It was around this time last year that my friend K. introduced me to Warsan Shire. I listened to her poem, “For Women Who Are Difficult to Love,” awed by the gripping soul-grabbing effect of her words. "You can't make homes out of human beings. Someone should have already told you that." Since then, pieces of Warsan's poetry pepper my social media feeds. Her words speak truth, give inspiration and share wisdom. In her, I found a voice that accurately embody the nuances of life and love, heartache, and womanhood (inside and outside of societal constructs). Warsan Shire’s poetry intertwined with Beyonce's Lemonade, provided a double dose of insight into what a woman's journey, namely a black woman's journey, through life and to herself can look like: vulnerability, courage, pain, authenticity, resilience, forgiveness, beauty, surrender and strength.
There’s so much that I can write about Lemonade, and there are pieces that I am still processing. For me, the standout feature of Lemonade is that it unabashedly celebrates black women and girls. The braids, textured hair, brown skin, beauty, grace and dignity on display are breathtaking. There is Serena Williams dancing in her chocolate-hued “thick sista” glory and gorgeous model Winnie Harlow – who bravely showed the world that her difference is beautiful. There are women staring directly at the camera, almost daring you to question their humanity.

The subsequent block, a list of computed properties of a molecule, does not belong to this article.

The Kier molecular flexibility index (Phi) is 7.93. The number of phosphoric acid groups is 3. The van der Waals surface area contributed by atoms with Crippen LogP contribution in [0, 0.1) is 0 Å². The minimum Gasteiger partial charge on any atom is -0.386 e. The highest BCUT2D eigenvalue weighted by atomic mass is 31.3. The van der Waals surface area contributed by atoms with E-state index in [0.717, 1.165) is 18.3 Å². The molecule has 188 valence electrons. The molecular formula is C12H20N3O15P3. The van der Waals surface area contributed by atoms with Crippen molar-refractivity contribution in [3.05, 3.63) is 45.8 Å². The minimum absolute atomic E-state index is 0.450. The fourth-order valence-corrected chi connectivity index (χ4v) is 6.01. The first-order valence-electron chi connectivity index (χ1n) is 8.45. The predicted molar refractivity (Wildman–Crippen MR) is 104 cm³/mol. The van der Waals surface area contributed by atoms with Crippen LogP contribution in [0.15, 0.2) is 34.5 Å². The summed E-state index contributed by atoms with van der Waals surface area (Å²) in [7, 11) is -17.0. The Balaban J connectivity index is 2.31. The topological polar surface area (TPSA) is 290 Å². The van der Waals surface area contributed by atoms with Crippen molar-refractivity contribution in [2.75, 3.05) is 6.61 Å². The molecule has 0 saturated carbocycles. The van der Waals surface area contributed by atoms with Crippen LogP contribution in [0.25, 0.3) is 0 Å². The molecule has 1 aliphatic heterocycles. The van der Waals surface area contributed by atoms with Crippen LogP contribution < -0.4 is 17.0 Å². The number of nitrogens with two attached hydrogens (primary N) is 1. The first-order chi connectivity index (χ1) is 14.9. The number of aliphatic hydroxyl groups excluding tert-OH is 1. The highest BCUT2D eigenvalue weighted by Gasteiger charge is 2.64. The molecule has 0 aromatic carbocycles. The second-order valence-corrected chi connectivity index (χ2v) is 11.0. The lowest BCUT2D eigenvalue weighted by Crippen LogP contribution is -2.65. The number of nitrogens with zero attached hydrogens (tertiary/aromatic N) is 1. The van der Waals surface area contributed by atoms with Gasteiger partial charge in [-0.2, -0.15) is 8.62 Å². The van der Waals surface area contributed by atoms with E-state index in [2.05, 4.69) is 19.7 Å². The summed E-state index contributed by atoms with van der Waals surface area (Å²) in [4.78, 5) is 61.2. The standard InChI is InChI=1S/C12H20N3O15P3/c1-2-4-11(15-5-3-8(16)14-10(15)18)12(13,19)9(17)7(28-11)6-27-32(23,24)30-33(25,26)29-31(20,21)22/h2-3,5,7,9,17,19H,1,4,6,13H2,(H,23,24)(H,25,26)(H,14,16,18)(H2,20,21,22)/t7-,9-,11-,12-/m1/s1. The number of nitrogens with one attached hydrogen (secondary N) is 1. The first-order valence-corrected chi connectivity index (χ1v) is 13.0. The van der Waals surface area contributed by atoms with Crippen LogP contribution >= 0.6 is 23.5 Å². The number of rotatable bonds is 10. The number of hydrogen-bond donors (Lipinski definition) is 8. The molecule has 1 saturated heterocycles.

Throughout the video we see pain, we see love, we see redemption, but most importantly, we see sisterhood. As Beyonce takes us through the stages of grief, we see her constantly surrounded by black women supporting and uplifting her. Isn't that so true for many of us? How many times have we relied on our sister friends to carry us during difficult times? How often do we glean from the wisdom of those who came before us? "My grandma said nothing real can be threatened. True love brought salvation back into me. With every tear came redemption. And my torture became my remedy." Societal beauty standards, love, race, racism and relationships bring so many complexities to black women's lives. Telling our stories is no easy task; though the shallow depictions of black women often displayed in mainstream media would have one believe otherwise. Lemonade is a breath of fresh air (or a refreshing drink) in that it highlights the dynamism, mystique, nuances and real life complexities of black womanhood.